The dirty bronze paint used for the greaves, gauntlets and belt is perfectly applied. The leather skirt (what? you come up with a better name for it) is a bit drab but, I’m guessing, accurate to the game.
Articulation: Kratos has a ball jointed head, ball-and-hinge shoulders, ball jointed ankles, ball jointed wrists, swivel biceps, swivel waist, swivel upper thighs, hinged elbows, hinged knees and a V-crotch.
I hate V-crotches on principle. Like Simon Belmont, the V-crotch is somewhat mediated by the upper thigh swivel, but it bums me out when a figure can’t take a wider or narrower stance.
The other thing to take into account is the strength of the arm joints when holding the Flaming Blades. The shoulders are nice and tight, but the elbow joints pose a problem: my figure’s left elbow is tight enough to hold the Blades in any position, but the right one is looser and can’t hold the blade in a high, behind-the-back pose for very long (see the last photo).
Accessories: The reason I chose this Kratos was for the Flaming Blades. The idea is that the two small swords are attached to Kratos’s arms via the chains around his gauntlets, and that when he swings the blades by the chains they burn with flames. Look closely and you’ll see the sculpted chains along the edge of the flames.
The flames themselves are made from translucent orange plastic that actually somewhat resembles real fire. They’re light enough that Kratos can hold them in most positions without falling over, as long as you use the included display stand. They attach to Kratos’s wrists via a pair of small pegs that plug into his gauntlets (and the holes are so well hidden, you’ll be searching for them every time). There are plugs on both sides of the flames, which is a very nice touch that allows for limitless posing options.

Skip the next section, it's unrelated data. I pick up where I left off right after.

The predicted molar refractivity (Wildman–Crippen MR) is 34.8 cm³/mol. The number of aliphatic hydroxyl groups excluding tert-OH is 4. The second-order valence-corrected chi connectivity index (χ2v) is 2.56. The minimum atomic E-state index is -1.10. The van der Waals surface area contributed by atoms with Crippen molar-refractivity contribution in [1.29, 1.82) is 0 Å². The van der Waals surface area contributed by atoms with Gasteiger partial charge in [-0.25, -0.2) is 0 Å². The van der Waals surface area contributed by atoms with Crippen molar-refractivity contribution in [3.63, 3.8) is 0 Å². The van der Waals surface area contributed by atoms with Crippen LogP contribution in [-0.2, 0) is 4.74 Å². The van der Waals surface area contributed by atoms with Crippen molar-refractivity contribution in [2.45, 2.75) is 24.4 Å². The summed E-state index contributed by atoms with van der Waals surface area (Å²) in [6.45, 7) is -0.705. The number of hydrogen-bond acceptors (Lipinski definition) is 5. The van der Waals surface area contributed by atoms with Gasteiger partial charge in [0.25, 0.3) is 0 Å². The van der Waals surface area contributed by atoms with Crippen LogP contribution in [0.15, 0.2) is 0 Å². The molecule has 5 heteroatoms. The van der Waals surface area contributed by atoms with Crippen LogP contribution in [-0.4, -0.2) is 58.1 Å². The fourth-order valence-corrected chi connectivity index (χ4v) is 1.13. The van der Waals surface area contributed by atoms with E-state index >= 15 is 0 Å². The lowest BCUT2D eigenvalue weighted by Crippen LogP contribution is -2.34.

Most importantly, the two Blades can be detached from the Flames and held separately.
Quality Control: I was sure I would have broken at least one of the pegs on the flame accessories by now, or that the one or two falls he’s taken from my desk would have broken, or at least chipped, the seemingly delicate blades. Believe it or not, neither has happened. I’m sure the flames would break fairly easily if you were trying to do it, but so far they’re holding.
Overall: Had this figure including something better than a V-crotch (at least a MOTU 200X-style hip joint) and an ab crunch, I’d have given it five stars. As it is, those two minor nitpicks only dock it a half-star.
Simply put, NECA upped its game with Kratos, and they’ve followed suit with many of their videogame-based figures since. It’s a shame we didn’t get this blend of sculpt and articulation on the Dread Pirate Robert, Conan, or Harry Potter.
NECA’s credits for Kratos:
Product Development: Randy Falk
Sculpt: Jason Frailey
Paint: Geoffrey Trapp
Accessories: Oliver Brig
Prototypes: Adam Smith
Photography: Nicole M. Puzzo
Packaging/Composites: Brian Roll
SCEA Licensing Support: Marc Mostman